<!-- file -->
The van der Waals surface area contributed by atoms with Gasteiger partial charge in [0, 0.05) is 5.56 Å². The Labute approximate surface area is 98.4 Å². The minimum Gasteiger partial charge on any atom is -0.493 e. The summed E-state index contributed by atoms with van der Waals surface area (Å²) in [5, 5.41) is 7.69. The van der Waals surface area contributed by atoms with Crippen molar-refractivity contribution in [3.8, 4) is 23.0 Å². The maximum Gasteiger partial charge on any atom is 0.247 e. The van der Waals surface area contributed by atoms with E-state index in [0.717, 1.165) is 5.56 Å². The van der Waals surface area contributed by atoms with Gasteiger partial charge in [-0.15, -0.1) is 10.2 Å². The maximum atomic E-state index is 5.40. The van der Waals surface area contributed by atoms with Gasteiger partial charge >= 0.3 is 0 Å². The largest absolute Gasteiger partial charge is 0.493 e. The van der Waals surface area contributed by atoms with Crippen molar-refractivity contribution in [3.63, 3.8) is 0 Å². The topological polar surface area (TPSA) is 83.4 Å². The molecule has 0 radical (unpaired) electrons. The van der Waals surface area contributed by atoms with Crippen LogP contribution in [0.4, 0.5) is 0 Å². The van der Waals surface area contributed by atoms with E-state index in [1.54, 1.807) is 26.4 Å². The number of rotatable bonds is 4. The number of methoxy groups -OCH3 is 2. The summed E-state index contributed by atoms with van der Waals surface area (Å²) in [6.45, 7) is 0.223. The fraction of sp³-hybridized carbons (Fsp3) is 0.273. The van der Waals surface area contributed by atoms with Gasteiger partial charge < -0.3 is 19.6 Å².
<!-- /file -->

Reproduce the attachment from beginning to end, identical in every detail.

The van der Waals surface area contributed by atoms with Gasteiger partial charge in [0, 0.05) is 5.56 Å². The Labute approximate surface area is 98.4 Å². The minimum Gasteiger partial charge on any atom is -0.493 e. The summed E-state index contributed by atoms with van der Waals surface area (Å²) in [5, 5.41) is 7.69. The van der Waals surface area contributed by atoms with Crippen molar-refractivity contribution in [3.8, 4) is 23.0 Å². The maximum Gasteiger partial charge on any atom is 0.247 e. The van der Waals surface area contributed by atoms with E-state index in [0.717, 1.165) is 5.56 Å². The van der Waals surface area contributed by atoms with Gasteiger partial charge in [-0.15, -0.1) is 10.2 Å². The maximum atomic E-state index is 5.40. The van der Waals surface area contributed by atoms with Gasteiger partial charge >= 0.3 is 0 Å². The largest absolute Gasteiger partial charge is 0.493 e. The van der Waals surface area contributed by atoms with Crippen molar-refractivity contribution in [3.63, 3.8) is 0 Å². The topological polar surface area (TPSA) is 83.4 Å². The molecule has 0 radical (unpaired) electrons. The van der Waals surface area contributed by atoms with Crippen LogP contribution in [0.4, 0.5) is 0 Å². The van der Waals surface area contributed by atoms with E-state index in [1.54, 1.807) is 26.4 Å². The number of rotatable bonds is 4. The number of methoxy groups -OCH3 is 2. The summed E-state index contributed by atoms with van der Waals surface area (Å²) in [6.45, 7) is 0.223. The fraction of sp³-hybridized carbons (Fsp3) is 0.273. The van der Waals surface area contributed by atoms with Gasteiger partial charge < -0.3 is 19.6 Å².